SOME of the traffic wardens who patrol Dun Laoghaire and enforce draconian parking laws are parking illegally in the town every day.
Last year, Dun Laoghaire Rathdown County Council raised €6,225,334 in parking fees and fines, up 50 per cent on the previous year, and almost all the revenue came from hard-hit commercial areas of the Dublin suburbs like Dun Laoghaire and Blackrock.
While the general public has to pay €2 an hour, a council spokesman confirmed that a total of 225 spaces were available free to staff of Dun Laoghaire Rathdown County Council -- including 60 spaces rented in Bloomfields Shopping Centre, 50 in Harbour Square beside the Town Hall and 115 spaces in the Town Hall itself in Dun Laoghaire.
Independent councillor Victor Boyhan, who elicited the total income, pay and display and fines figure from the council, said: "The amount of free spaces for council staff is a disgrace. The town is dying. Dun Laoghaire is on its knees and the people and traders have lost all confidence in its public administration."
Meanwhile, Dun Laoghaire resident Paul Howard told the Sunday Independent that he had counted a number of wardens' cars parked illegally. They place pieces of paper with the letters "DL", presumably for Dun Laoghaire, on their dashboards along with their work numbers.
Some leave their cars there all day while others drive off to other areas like Blackrock, Dalkey and Monkstown to issue tickets.
On Friday at 9.15am, there were a number of cars parked illegally in Clarinda Park near the offices of private company APCOA in Upper George's Street, which is hired by Dun Laoghaire Rathdown County Council.
At 9.25am, two wardens walked up to illegally parked cars and drove off.
A man who identified himself as the manager at the office, but who refused to give his name, said he could not comment about the illegal parking by APCOA staff.
Mr Howard said: "This town is on its knees. Three more shops are closing this month because their trade has been scared away and the council are mad. And these guys are parking here every day illegally.
"It's a disgrace. None of the councillors live here and very few of the staff. They are robbing us.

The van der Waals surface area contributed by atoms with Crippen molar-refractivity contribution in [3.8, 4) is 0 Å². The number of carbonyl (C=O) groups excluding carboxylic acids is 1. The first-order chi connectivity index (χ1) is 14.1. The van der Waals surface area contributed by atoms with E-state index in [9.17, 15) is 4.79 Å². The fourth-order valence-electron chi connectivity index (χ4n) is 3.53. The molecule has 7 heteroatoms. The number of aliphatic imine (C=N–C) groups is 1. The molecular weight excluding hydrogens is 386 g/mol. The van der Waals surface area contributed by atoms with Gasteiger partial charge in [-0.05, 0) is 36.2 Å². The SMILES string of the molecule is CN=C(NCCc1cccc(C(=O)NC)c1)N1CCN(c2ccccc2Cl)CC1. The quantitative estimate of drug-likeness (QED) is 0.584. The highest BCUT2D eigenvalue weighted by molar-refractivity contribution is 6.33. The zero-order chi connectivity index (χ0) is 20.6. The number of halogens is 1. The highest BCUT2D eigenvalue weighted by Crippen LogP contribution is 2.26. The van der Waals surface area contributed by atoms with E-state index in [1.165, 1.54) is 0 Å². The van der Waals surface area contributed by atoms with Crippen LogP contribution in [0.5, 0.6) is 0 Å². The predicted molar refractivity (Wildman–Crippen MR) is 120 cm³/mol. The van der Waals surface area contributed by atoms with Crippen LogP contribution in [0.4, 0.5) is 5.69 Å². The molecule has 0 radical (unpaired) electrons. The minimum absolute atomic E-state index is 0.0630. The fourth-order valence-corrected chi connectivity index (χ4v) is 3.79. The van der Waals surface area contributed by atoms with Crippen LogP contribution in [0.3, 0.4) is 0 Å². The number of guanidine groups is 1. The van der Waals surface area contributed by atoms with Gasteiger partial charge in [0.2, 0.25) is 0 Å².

"A friend of my wife had three guards arrive at the house in Killiney to take her off to Mountjoy. The poor woman had just forgotten about the ticket. The guards told her husband they had 11 summonses to put people in prison."
Meanwhile, columnist and commentator John Waters has vowed to go to jail rather than pay a parking ticket he got for being a minute over the 15 minutes grace that is now allowed after a ticket runs out.
John Waters described the parking policy as "tyranny". He said: "How can you do business in Dun Laoghaire? You cannot decide how long a meeting will last. It is destroying social life. If I meet someone I can't start a conversation for fear of being fined. It is destroying social interaction.
"The town is reaching the point of critical mass where the time is coming where people will stop coming in. There are far too many shops closing.
"I paid my €2 and when I came back there was this ticket with the time 16 minutes over the hour. A man who I spoke to said the warden walked past the car and checked the time on the ticket, then came back when it was a minute over. That's three cents over."
For refusing to pay the €40 fine, he is due before Dun Laoghaire District Court on March 11 and could face imprisonment if he continues to refuse to pay.
Asked about the practice of wardens parking without paying, a council spokesman said: "Such an occurrence would be an unacceptable practice and in the event of this being reported to us, we will take it up with APCOA directly."